How does one write the possessive form of stock ticker symbols ending in "s"?
These are neither acronyms nor initialisms (/TLAs). For instance, does one write RAS' earnings, or RAS's earnings?
Katherine Fry and Rowena Kirton's grammar book Grammar for Grown-Ups says
Thus, RegDwighт's comment is correct -- but just notice the classical and historical case. BTW, as a non-native speaker, I am not clear when the 's' should be pronounced. For example, I saw Jobs's (in Isaacson's book Steve Jobs) and I can feel it weird if I don't pronounce the possessive 's'; however, I also saw Jobses', which conflicted with my feeling. So, is there any rule formulating when the possessive 's' should be pronounce? Thanks for all comments.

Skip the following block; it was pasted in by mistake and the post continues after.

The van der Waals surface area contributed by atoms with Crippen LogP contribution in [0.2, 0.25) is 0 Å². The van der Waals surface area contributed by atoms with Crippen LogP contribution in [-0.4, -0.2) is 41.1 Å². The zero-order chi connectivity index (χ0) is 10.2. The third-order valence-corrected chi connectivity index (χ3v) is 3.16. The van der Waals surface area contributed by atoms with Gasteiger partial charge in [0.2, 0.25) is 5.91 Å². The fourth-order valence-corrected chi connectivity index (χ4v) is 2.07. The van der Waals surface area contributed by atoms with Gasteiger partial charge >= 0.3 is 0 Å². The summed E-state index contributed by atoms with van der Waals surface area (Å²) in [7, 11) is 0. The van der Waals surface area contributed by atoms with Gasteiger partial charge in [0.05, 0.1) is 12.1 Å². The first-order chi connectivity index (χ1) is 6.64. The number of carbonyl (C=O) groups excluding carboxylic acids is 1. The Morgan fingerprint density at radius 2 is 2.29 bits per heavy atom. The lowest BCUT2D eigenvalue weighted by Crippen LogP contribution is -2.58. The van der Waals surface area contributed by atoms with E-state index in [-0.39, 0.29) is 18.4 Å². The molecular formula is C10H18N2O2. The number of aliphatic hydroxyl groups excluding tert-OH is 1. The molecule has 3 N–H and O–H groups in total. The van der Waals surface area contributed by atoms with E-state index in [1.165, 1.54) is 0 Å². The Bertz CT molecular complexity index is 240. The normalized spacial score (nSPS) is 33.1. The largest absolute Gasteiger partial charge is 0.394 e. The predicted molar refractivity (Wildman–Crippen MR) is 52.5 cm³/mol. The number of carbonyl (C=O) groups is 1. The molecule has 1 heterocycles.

Abbreviations, acronyms, initialisms, alphabetisms, and all short forms of the type should be treated as such, and not as grammatical "words" of the language.
The singular exception is those that are no longer capitalized (not even initial capital) and pronounced as words.
In the first instance, always append and apostrophe-s for the possessive: RAS's.
In the case of the exceptions, apply the rules of punctuation treating it as any other word.
Do you know ichthys' origin?